KUALA LUMPUR, July 28 — Malaysians found using cannabis, hemp, ketum or any of its by-products for medical reasons will still be prosecuted, says Deputy Health Minister I Datuk Dr Noor Azmi Ghazali.

He said until the Dangerous Drugs Act of 1952 is amended, anyone who is caught using these products, despite it being only for medical purposes, would still be committing a crime.

Azmi was responding to a question from Muar MP Syed Saddiq Syed Abdul Rahman in Parliament today where the former youth and sports minister asked what would happen to people currently using CBD oil, hemp or ketum for treatment.

“Even Indonesia is beginning to discuss cultivating cannabis in the industrial and medical hemp sector, but for us, we may only see it happening next year. Meanwhile there are people who are already using these products for health,” Syed Saddiq said.


“Is there a way we can allow doctors to prescribe these medicines now without being charged with a crime? We all know there are already many Malaysians using these products, but if caught, it is considered criminal.”

Azmi agreed with Syed Saddiq, admitting that there are benefits to using medical cannabis to treat depression, epilepsy, cancer and other ailments, but stressed that until Malaysian laws are amended, the government’s hands are tied.

He said Malaysia is behind the curve when it comes to this industry and the only way forward would be to change the interpretation of the law and make special provisions for the use of cannabis, hemp and ketum.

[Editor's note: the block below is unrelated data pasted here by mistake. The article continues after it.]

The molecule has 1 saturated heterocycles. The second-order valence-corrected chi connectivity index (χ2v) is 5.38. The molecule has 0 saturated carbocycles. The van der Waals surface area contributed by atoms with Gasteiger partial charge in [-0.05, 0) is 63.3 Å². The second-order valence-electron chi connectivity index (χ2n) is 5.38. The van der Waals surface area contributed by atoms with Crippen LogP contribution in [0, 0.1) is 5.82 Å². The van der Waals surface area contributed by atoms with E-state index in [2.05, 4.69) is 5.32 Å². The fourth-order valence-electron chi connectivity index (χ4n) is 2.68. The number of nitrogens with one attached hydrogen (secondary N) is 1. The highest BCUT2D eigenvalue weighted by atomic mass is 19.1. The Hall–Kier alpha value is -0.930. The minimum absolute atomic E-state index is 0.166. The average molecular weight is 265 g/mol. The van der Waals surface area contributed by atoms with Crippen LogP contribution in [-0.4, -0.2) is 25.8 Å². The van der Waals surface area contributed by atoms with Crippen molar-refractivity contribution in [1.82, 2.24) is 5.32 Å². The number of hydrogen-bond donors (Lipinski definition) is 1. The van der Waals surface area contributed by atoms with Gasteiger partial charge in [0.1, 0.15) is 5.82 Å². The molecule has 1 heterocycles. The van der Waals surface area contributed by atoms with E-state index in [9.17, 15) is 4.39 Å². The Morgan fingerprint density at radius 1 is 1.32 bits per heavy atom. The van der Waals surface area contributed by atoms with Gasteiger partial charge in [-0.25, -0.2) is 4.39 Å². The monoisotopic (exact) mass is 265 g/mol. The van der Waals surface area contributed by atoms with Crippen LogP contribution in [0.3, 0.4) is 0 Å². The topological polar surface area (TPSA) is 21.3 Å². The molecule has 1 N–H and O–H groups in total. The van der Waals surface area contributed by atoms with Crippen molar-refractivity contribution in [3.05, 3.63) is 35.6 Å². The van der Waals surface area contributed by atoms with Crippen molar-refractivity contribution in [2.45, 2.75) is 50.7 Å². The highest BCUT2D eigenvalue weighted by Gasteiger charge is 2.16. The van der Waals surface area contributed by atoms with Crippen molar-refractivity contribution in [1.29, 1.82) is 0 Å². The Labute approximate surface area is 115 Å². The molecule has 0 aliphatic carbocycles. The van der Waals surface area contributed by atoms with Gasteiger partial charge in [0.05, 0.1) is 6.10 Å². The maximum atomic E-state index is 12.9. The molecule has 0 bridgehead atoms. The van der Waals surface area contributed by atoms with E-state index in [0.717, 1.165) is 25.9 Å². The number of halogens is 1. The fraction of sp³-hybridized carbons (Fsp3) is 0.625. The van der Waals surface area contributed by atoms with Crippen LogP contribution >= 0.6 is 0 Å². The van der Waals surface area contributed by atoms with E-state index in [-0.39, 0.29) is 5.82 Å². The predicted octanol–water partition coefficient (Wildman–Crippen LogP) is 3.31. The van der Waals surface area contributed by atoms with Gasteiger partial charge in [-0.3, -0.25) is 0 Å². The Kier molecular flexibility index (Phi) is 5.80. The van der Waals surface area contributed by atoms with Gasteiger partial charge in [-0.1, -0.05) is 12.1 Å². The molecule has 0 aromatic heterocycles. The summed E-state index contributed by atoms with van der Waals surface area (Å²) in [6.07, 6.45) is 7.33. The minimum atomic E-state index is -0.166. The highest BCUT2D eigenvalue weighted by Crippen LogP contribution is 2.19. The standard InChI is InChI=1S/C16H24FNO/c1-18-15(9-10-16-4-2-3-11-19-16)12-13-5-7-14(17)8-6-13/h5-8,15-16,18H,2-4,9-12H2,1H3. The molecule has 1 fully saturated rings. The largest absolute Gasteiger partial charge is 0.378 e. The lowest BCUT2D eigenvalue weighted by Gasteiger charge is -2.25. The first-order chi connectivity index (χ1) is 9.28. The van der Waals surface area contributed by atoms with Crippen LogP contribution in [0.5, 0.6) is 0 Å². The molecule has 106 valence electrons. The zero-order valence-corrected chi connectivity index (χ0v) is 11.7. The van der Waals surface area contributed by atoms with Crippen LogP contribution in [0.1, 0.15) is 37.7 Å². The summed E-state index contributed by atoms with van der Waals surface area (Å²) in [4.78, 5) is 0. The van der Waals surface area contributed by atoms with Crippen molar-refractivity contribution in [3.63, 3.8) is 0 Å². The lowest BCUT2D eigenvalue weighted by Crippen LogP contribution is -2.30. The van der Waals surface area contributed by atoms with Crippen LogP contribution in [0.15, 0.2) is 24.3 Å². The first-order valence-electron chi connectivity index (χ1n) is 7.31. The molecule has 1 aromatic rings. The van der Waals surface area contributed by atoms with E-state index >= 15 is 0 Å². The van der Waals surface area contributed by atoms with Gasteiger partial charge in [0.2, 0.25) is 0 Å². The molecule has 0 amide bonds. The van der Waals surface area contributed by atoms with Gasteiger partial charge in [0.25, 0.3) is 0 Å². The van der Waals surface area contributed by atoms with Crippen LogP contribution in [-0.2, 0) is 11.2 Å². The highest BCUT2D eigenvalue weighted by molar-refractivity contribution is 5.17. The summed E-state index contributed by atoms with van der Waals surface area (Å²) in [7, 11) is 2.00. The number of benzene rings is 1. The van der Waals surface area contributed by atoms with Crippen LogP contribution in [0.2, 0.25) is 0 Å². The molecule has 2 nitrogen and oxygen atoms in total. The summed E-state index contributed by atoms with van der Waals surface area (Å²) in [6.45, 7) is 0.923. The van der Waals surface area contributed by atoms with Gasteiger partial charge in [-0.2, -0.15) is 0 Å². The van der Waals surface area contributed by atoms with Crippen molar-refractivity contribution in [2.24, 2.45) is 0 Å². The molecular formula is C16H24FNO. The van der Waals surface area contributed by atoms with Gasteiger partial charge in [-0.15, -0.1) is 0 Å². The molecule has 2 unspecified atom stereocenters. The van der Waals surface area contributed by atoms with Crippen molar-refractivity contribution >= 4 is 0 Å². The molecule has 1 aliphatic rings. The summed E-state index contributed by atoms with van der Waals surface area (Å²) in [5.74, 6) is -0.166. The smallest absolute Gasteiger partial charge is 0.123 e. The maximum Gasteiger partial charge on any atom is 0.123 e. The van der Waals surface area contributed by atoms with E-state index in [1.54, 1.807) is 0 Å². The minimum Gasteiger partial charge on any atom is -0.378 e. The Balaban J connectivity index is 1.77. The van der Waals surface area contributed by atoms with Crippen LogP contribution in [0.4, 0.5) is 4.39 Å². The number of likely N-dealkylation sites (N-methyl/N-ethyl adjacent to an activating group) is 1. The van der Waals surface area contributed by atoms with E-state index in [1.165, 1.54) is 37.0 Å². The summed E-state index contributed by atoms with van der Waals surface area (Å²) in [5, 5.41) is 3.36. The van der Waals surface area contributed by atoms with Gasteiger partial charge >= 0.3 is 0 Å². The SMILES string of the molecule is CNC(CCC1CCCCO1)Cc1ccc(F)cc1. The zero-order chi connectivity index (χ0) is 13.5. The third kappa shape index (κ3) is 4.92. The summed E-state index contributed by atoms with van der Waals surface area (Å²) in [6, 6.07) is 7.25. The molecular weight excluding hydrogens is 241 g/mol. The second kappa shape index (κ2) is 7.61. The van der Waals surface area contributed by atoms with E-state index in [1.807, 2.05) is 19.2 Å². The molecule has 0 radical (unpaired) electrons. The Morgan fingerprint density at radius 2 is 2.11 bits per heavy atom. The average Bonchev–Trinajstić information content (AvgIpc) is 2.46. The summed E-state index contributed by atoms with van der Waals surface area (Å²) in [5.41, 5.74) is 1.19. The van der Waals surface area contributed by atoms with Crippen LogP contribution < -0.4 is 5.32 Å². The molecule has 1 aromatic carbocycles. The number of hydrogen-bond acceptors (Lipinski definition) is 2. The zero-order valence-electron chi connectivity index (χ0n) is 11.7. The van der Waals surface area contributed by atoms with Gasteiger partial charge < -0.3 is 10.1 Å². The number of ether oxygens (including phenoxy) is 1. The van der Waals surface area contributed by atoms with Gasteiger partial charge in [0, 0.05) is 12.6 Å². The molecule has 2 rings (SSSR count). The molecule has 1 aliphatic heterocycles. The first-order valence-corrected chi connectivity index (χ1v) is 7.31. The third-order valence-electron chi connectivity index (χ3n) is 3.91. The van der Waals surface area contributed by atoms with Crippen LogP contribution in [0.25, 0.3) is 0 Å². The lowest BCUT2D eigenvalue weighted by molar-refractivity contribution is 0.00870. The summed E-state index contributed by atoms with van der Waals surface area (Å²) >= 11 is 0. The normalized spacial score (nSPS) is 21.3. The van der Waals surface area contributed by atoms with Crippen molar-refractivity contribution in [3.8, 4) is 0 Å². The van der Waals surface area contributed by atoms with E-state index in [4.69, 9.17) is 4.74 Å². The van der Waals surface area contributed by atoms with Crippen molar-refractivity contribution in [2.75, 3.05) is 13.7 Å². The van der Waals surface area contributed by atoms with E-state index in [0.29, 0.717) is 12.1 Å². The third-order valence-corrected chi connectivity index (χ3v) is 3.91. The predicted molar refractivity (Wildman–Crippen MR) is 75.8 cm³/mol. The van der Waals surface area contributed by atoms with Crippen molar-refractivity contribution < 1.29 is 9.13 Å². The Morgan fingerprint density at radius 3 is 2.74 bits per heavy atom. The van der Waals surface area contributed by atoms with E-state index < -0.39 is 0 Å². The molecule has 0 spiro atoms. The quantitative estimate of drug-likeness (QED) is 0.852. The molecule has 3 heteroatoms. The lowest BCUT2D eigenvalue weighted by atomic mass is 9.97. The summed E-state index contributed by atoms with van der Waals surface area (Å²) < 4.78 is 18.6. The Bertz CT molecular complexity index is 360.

“As long as we are stuck with these laws from the past, we can’t do anything. That’s why we need everyone’s cooperation to amend them. It’s been a long time since studies have shown that the products I mentioned earlier can be used and are successful in treating certain illnesses.

“The problem is a stigma still exists when we mention ganja or marijuana which have psychotic elements and contains THC (Tetrahydrocannabinol). So when you mention those words, people think it is bad. And I am aware that many patients are benefitting from these medicines, and we should find a way to look after them.

“I heard that the parliamentary caucus on medical marijuana led by you had a fruitful meeting with the prime minister and he is encouraged by the committee’s findings so kudos to you on that.

“We hope this committee can pave the way for the use of medical cannabis and ketum in Malaysia in due time,” he concluded.

The committee on medical marijuana was formed in October 2021.

The caucus would be meeting with health experts, researchers, industry stakeholders, NGOs as well as related ministries to look into related policy formulation.

It is made up of MPs from various parties, such as Malaysian United Democratic Alliance, Umno, PAS, Parti Warisan Sabah, DAP, Parti Amanah Negara, PKR and Gabungan Parti Sarawak. Others in the group include Pengerang MP and the prime minister’s special adviser (law and human rights) Datuk Seri Azalina Othman Said, Khalid Samad (Shah Alam), Datuk Dr Xavier Jayakumar Arulanandam (Kuala Langat), Datuk Ignatius Darell Leiking (Penampang), Dr Kelvin Yii Lee Wuen (Bandar Kuching, Dr Azman Ismail (Kuala Kedah), Lukanisman Awang Sauni (Sibuti) and Ahmad Fadhli Shaari (Pasir Mas).

Malaysia has very strict drug laws. Section 6 of the Dangerous Drugs Act (DDA) 1952 prohibits the possession of cannabis, an offence punishable with imprisonment of up to five years, or a fine not exceeding RM20,000.

Under Section 39A of the same law, those found with over 50g are punishable with a jail term of at least five years and at least 10 strokes of the rotan.

Ketum is an indigenous plant with opioid properties and mild stimulant effects. It is sometimes used in the treatment of chronic pain, anxiety, depression and insomnia.